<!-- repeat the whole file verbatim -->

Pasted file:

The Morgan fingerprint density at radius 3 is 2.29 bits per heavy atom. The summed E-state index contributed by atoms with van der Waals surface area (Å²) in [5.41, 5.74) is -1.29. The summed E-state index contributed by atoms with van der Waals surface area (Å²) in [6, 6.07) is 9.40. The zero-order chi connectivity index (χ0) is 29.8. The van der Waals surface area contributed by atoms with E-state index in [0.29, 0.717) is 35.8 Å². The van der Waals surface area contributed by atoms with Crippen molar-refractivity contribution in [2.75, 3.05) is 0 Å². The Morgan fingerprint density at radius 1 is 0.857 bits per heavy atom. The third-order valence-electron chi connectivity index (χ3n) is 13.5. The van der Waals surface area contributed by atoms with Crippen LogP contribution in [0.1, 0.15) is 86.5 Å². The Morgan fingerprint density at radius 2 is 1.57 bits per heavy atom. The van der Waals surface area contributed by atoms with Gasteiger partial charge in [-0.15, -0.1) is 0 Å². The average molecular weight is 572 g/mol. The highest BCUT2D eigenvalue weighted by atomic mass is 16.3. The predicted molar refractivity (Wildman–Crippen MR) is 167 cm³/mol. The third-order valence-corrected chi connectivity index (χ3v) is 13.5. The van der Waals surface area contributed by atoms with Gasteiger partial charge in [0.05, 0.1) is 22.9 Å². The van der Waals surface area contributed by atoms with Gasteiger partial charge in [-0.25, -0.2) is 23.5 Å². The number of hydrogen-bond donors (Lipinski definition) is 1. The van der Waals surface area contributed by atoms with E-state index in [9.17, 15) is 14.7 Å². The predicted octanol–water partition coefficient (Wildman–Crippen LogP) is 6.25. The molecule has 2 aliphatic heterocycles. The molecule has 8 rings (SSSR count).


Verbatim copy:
The Morgan fingerprint density at radius 3 is 2.29 bits per heavy atom. The summed E-state index contributed by atoms with van der Waals surface area (Å²) in [5.41, 5.74) is -1.29. The summed E-state index contributed by atoms with van der Waals surface area (Å²) in [6, 6.07) is 9.40. The zero-order chi connectivity index (χ0) is 29.8. The van der Waals surface area contributed by atoms with E-state index in [0.29, 0.717) is 35.8 Å². The van der Waals surface area contributed by atoms with Crippen molar-refractivity contribution in [2.75, 3.05) is 0 Å². The Morgan fingerprint density at radius 1 is 0.857 bits per heavy atom. The third-order valence-electron chi connectivity index (χ3n) is 13.5. The van der Waals surface area contributed by atoms with Crippen LogP contribution in [0.1, 0.15) is 86.5 Å². The Morgan fingerprint density at radius 2 is 1.57 bits per heavy atom. The van der Waals surface area contributed by atoms with Gasteiger partial charge in [-0.15, -0.1) is 0 Å². The average molecular weight is 572 g/mol. The highest BCUT2D eigenvalue weighted by atomic mass is 16.3. The predicted molar refractivity (Wildman–Crippen MR) is 167 cm³/mol. The third-order valence-corrected chi connectivity index (χ3v) is 13.5. The van der Waals surface area contributed by atoms with Gasteiger partial charge in [0.05, 0.1) is 22.9 Å². The van der Waals surface area contributed by atoms with Gasteiger partial charge in [-0.25, -0.2) is 23.5 Å². The number of hydrogen-bond donors (Lipinski definition) is 1. The van der Waals surface area contributed by atoms with E-state index in [9.17, 15) is 14.7 Å². The predicted octanol–water partition coefficient (Wildman–Crippen LogP) is 6.25. The molecule has 2 aliphatic heterocycles. The molecule has 8 rings (SSSR count).